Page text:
JNS.org – In 2008, Yoram Honig was a producer and director living in Jerusalem, fresh off his first international hit, when the Jerusalem Development Authority (JDA) came to him with a challenge: build a film industry from scratch in Israel’s capital. “When we started here, was nothing in Jerusalem,” he said during an interview in his office in the Talbiya neighborhood. Now, the Jerusalem Film and Television Fund, which Honig heads as an arm of the JDA, pumps 9 million shekels […]

    Read more →
  • Blogs Sports Olympic Gold Medalist Gabby Douglas to Wear Leotard With Hebrew Letters in National Competition

    Olympic Gold Medalist Gabby Douglas to Wear Leotard With Hebrew Letters in National Competition

    Olympic gold medalist Gabby Douglas will wear a leotard bearing Hebrew lettering when she competes at the P&G Gymnastics Championships over the weekend. Douglas’ Swarovski-outlined outfit will feature the Hebrew word “Elohim,” meaning God, on its left sleeve. The Hebrew detailing honors the athlete’s “rich heritage of faith,” according to apparel manufacturer GK Elite, which produced the leotard and released a preview of it on Wednesday. The company said Douglas’ sister, Joyelle “Joy” Douglas, created the Hebrew design. The outcome of the P&G Championships will help […]

    Read more →
  • Europe Sports British World Heavyweight Champion Should Be Banned From Boxing for Sounding Like Hitler, Says Ukrainian Competitor

    British World Heavyweight Champion Should Be Banned From Boxing for Sounding Like Hitler, Says Ukrainian Competitor

    Britain’s world heavyweight champion, Taylor Fury, should be banned from boxing for making Nazi-like comments, a former world champion from the Ukraine said on Thursday, ahead of their upcoming match. “I was in shock at his statements about women, the gay community, and when he got to the Jewish people, he sounded like Hitler,” Wladimir Klitschko told British media, according to Reuters. “We cannot have a champion like that. Either he needs to be shut up or shut down in the ring, or […]

    Read more →
  • Arts and Culture Rabbi Shows Cooking Skills and Humor on Chopped

    Rabbi Shows Cooking Skills and Humor on Chopped

    Rabbi Hanoch Hecht just made television history; but, unfortunately, he couldn’t have his rugelach and eat it too. Hecht became the first rabbi to compete on the hit show “Chopped,” where contestants are forced to use four random ingredients in their recipes, and have 20-30 minutes to create an appetizer, a main course and a dessert. A contestant is eliminated after each round. Hecht, 32, said that while the dishes and utensils were new, the kitchen was not kosher, so he couldn’t taste […]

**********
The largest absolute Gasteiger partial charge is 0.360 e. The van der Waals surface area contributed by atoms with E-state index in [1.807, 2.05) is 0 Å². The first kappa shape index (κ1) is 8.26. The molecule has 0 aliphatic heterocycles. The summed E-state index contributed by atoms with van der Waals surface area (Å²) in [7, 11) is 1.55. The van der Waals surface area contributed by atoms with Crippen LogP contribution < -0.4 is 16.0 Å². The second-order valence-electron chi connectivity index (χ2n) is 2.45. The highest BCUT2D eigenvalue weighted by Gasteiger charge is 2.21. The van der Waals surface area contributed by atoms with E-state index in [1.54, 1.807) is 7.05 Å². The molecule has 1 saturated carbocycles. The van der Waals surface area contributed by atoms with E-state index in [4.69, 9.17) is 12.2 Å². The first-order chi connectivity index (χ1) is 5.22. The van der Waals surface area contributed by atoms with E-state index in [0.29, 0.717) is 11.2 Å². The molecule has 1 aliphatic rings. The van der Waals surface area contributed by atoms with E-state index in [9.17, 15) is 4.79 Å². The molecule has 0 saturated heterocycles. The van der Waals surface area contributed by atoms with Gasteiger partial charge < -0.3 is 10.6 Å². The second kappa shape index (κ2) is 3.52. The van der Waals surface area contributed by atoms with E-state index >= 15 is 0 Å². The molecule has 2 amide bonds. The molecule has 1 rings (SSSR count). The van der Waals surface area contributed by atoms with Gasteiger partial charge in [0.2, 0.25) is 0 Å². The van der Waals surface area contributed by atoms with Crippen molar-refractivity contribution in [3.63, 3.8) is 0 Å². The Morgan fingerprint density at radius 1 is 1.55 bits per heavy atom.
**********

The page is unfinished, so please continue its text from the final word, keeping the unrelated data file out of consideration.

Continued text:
Read more →
  • Blogs Music Orthodox Entertainer Stars in Pepsi Max Commercial as New Face of Company’s Israel Campaign (VIDEO)

    Orthodox Entertainer Stars in Pepsi Max Commercial as New Face of Company’s Israel Campaign (VIDEO)

    Orthodox singer and entertainer Lipa Schmeltzer is starring in a new Pepsi Max commercial for the company’s campaign in Israel. The commercial begins with a bunch of Jewish men eating at a restaurant, when Schmeltzer walks in and tries to decide what to order. An employee at the obviously Israeli eatery offers him a variety of foods, but the entertainer in the end decides on a bottle of Pepsi. Everyone in the restaurant then joins him, drinking Pepsi Max and dancing to […]

    Read more →
  • Arts and Culture Book Reviews Jewish Author’s ‘Messy’ Draft Transforms Into Rock Star Novel on Amazon

    Jewish Author’s ‘Messy’ Draft Transforms Into Rock Star Novel on Amazon

    JNS.org – “Writing is a messy process,” says author Elizabeth Poliner. “People who don’t write fiction would be surprised to see what early drafts could look like.” But readers wouldn’t know “what a mess it was for the longest time,” as the Jewish author puts it, when reading Poliner’s critically acclaimed latest book, As Close to Us as Breathing. The volume garnered Amazon’s “Best Book” designation in March 2016 as well as rave reviews from the New York Times,W Magazine, NPR, […]

    Read more →
  • Arts and Culture Blogs Sundance Tour Features Short Film About Elderly Jewish Woman’s Decision to Eat Bacon for First Time

    Sundance Tour Features Short Film About Elderly Jewish Woman’s Decision to Eat Bacon for First Time

    The Sundance Film Festival Short Film Tour, which started on Friday in New York City, features a mini-documentary about an elderly Jewish woman whose journey away from Orthodoxy leads her to taste forbidden food for the first time in her life. In Canadian director Sol Friedman’s Bacon & God’s Wrath, Razie Brownstone talks about ending her lifelong observance of keeping kosher as her 90th birthday approaches. The recently declared atheist said the discovery of the search engine Google spurred a lapse in her Jewish faith and made her decide to […]

    Read more →